The Minister for the Elderly, Micheal Farrugia, has recruited convicted fraudster Anthony Ellul to run the Active Ageing and Community Care administration, responsible for all the State’s services for the elderly.
Senior ministry officials told The Shift that following last year’s reshuffle, when Farrugia was given the new portfolio just nine months after taking up the energy Ministry, he ordered Ellul to set up an office at the Active Ageing offices in Qormi and all staff were to report to his ‘advisor’.
The officials said that although Ellul is just a person of trust and does not form part of the public service, all applications connected to elderly services are being scrutinised by him. They said that priority is being given to ‘clients’ residing in the 12th electoral district – Farrugia’s constituency.
Ellul is not known to hold any sort of qualifications in the sector but is one of the main canvassers and personal friends of the Minister.
Asked repeatedly by The Shift to state whether Ellul has been given the obligatory security clearance before his appointment as his advisor, Minister Farrugia did not reply. Neither did he comment on the fact that his advisor has a criminal record or the political direction given to prioritising citizens from his electoral district.
Ellul, who also acts as a Labour Party official during the electoral process, was found guilty of defrauding a bank through counterfeit banknotes and was given a suspended jail sentence in 2003.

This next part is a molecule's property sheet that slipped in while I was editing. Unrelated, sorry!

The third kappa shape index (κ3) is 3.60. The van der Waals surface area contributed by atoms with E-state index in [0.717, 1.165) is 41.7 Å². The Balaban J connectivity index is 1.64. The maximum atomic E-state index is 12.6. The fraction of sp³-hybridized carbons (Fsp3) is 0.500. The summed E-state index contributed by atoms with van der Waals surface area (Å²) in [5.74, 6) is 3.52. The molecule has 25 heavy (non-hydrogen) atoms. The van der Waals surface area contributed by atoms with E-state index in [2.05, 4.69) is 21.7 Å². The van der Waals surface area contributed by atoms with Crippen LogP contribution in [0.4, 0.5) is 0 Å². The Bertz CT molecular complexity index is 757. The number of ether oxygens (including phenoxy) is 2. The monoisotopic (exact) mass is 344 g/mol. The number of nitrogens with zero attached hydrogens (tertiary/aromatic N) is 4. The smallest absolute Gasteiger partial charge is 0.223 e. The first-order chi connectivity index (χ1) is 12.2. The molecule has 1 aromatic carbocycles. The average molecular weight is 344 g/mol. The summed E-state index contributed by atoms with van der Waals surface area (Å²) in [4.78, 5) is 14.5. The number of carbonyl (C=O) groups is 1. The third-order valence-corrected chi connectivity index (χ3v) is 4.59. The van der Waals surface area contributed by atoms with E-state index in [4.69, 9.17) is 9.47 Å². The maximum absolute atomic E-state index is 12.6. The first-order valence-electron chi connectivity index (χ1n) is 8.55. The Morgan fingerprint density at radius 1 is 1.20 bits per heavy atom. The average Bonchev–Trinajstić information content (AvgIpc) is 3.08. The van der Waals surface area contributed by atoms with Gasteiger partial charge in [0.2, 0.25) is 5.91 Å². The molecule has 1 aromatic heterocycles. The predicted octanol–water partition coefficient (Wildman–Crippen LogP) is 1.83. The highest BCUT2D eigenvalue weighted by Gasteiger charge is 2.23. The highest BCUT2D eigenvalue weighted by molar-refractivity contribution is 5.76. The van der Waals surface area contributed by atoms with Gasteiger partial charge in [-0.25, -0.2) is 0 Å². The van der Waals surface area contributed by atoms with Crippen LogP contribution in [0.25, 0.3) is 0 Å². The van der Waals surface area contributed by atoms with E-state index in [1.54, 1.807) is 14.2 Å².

In its decision, the court observed that Ellul had “deliberately and consciously provided the bank tellers with a false name, false address and a false ID card number”.
The court also underlined that during a police search of Ellul’s car, more counterfeit dollar banknotes were found.
This is not the first time the close connection between Minister Farrugia and Ellul has been the focus of attention.
In 2013, upon Labour’s election to power, Ellul was appointed by Farrugia as his private secretary. Following the 2017 election, when Farrugia was made responsible for Home Affairs by disgraced Prime Minister Joseph Muscat, Ellul was appointed chairman of the Prison Board.
Following media reports that Ellul’s appointment was ‘illegal’ due to his criminal record, which by law precludes him from holding such a position, he resigned.
Ellul justified his appointment by stating that it was not fair that he could not contribute due to “a mistake” he had committed years earlier.
Officials from the Active Aging department told The Shift, on condition of anonymity, that although there is an official director in charge of elderly services, all decisions are being taken by Ellul.
They complained that they are being ‘forced’ to discriminate among clients, with those coming from the Minister’s district being given priority.
The department is responsible for various services that have a direct impact on the quality of life of vulnerable people and their immediate families.
These include decisions on who is given a bed at a government residential home for the elderly, as well as those run by the private sector financed through government funds.
Most of the private residential homes for the elderly depend on government contracts. They are paid millions from taxpayers funds every year for the government to purchase beds.
Other services, including the provision of personalised services to the elderly, such as home help, community care, handyman services, respite at home, meals on wheels and dementia day centres are also provided by the same Ministry.
These services are in high demand among the vulnerable and Ministerial intervention could literally change the lives of those involved and their families.